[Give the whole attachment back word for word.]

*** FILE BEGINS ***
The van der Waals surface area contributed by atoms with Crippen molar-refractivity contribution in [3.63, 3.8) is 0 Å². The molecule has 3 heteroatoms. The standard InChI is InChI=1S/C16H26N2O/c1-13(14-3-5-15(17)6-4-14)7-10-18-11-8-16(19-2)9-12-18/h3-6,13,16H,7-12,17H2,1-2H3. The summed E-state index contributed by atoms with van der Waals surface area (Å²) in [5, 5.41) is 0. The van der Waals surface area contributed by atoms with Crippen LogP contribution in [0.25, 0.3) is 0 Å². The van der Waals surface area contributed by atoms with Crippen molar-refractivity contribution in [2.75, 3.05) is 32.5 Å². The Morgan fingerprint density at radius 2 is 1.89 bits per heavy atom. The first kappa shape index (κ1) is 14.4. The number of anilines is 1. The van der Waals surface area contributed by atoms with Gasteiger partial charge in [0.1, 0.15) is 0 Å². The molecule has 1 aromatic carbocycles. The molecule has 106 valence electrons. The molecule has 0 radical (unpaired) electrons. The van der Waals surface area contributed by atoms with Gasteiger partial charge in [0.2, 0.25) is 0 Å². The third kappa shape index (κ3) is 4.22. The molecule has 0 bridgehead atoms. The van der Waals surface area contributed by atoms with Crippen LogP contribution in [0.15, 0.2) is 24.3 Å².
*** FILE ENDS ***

The van der Waals surface area contributed by atoms with Crippen molar-refractivity contribution in [3.63, 3.8) is 0 Å². The molecule has 3 heteroatoms. The standard InChI is InChI=1S/C16H26N2O/c1-13(14-3-5-15(17)6-4-14)7-10-18-11-8-16(19-2)9-12-18/h3-6,13,16H,7-12,17H2,1-2H3. The summed E-state index contributed by atoms with van der Waals surface area (Å²) in [5, 5.41) is 0. The van der Waals surface area contributed by atoms with Crippen LogP contribution in [0.25, 0.3) is 0 Å². The van der Waals surface area contributed by atoms with Crippen molar-refractivity contribution in [2.75, 3.05) is 32.5 Å². The Morgan fingerprint density at radius 2 is 1.89 bits per heavy atom. The first kappa shape index (κ1) is 14.4. The number of anilines is 1. The van der Waals surface area contributed by atoms with Gasteiger partial charge in [0.1, 0.15) is 0 Å². The molecule has 1 aromatic carbocycles. The molecule has 106 valence electrons. The molecule has 0 radical (unpaired) electrons. The van der Waals surface area contributed by atoms with Gasteiger partial charge in [0.2, 0.25) is 0 Å². The third kappa shape index (κ3) is 4.22. The molecule has 0 bridgehead atoms. The van der Waals surface area contributed by atoms with Crippen LogP contribution in [0.15, 0.2) is 24.3 Å².